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October 1, 1898


Author Affiliations


JAMA. 1898;XXXI(14):757-761. doi:10.1001/jama.1898.92450140011001e

Insomnia is, of course, only a symptom but, like many other symptoms, it occasionally stands alone as representing some functional disturbance of which we have no other means of information. When we speak of the treatment of insomnia as such, we ought not to include the treatment of the pains or discomforts from various known sources which may keep the patient awake, or of many forms of insanity, of delirium tremens or other kinds of poisoning.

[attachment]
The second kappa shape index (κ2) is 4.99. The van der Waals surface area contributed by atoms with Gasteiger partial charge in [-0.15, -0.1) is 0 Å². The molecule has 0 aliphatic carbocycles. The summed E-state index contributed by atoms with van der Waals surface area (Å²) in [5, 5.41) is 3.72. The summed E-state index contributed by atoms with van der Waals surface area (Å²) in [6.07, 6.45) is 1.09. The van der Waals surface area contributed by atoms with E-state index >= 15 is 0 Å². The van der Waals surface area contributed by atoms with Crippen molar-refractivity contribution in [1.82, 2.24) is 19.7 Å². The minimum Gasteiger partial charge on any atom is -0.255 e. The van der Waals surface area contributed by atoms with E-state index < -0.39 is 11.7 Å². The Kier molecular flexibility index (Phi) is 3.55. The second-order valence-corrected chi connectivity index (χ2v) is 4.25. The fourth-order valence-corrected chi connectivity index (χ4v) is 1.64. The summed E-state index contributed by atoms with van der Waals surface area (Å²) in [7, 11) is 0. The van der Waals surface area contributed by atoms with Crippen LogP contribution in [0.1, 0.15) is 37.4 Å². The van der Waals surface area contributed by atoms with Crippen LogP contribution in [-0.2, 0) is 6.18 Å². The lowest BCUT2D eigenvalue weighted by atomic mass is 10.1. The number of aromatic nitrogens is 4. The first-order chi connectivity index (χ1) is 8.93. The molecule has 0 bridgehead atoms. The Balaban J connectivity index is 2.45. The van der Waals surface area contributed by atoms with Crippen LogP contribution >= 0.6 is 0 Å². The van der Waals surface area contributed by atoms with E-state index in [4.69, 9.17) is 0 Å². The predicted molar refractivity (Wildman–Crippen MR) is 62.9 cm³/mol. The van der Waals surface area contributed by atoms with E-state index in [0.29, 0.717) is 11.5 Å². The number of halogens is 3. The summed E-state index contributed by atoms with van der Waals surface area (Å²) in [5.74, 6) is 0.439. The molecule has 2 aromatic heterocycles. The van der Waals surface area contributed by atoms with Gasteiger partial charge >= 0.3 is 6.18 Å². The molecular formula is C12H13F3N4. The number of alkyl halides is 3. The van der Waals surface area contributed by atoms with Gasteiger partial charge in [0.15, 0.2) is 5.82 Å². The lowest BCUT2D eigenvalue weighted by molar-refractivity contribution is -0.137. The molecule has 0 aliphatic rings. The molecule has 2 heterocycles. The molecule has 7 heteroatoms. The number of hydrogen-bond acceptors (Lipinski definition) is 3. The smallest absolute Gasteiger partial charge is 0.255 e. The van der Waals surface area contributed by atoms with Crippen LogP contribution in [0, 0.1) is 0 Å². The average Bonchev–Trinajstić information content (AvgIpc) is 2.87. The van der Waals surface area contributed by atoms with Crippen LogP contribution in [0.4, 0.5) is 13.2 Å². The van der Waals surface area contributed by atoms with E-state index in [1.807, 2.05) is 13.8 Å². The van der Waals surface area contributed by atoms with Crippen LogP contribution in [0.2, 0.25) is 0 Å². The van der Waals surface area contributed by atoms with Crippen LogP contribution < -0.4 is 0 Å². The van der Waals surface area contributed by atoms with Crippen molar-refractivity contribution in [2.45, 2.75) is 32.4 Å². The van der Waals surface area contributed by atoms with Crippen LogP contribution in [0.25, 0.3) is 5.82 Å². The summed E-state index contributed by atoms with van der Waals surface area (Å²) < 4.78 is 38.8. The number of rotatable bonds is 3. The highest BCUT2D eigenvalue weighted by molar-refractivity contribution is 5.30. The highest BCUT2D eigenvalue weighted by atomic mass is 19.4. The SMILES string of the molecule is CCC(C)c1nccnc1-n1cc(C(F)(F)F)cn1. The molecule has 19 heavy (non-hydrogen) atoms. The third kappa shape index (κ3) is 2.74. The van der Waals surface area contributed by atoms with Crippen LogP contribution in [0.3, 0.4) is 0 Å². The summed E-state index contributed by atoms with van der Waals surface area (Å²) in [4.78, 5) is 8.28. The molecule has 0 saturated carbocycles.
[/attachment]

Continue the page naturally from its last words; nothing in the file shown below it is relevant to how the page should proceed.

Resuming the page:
This narrows our limits very much, but at the same time makes the problem more precise. The practitioner or writer, however, does not get rid of its difficulties by these exclusions, for many of the cases which present no other important symptoms, so that the patient has nothing to tell as to his bodily condition except that he can not sleep, are more difficult to manage successfully than one where we can put a

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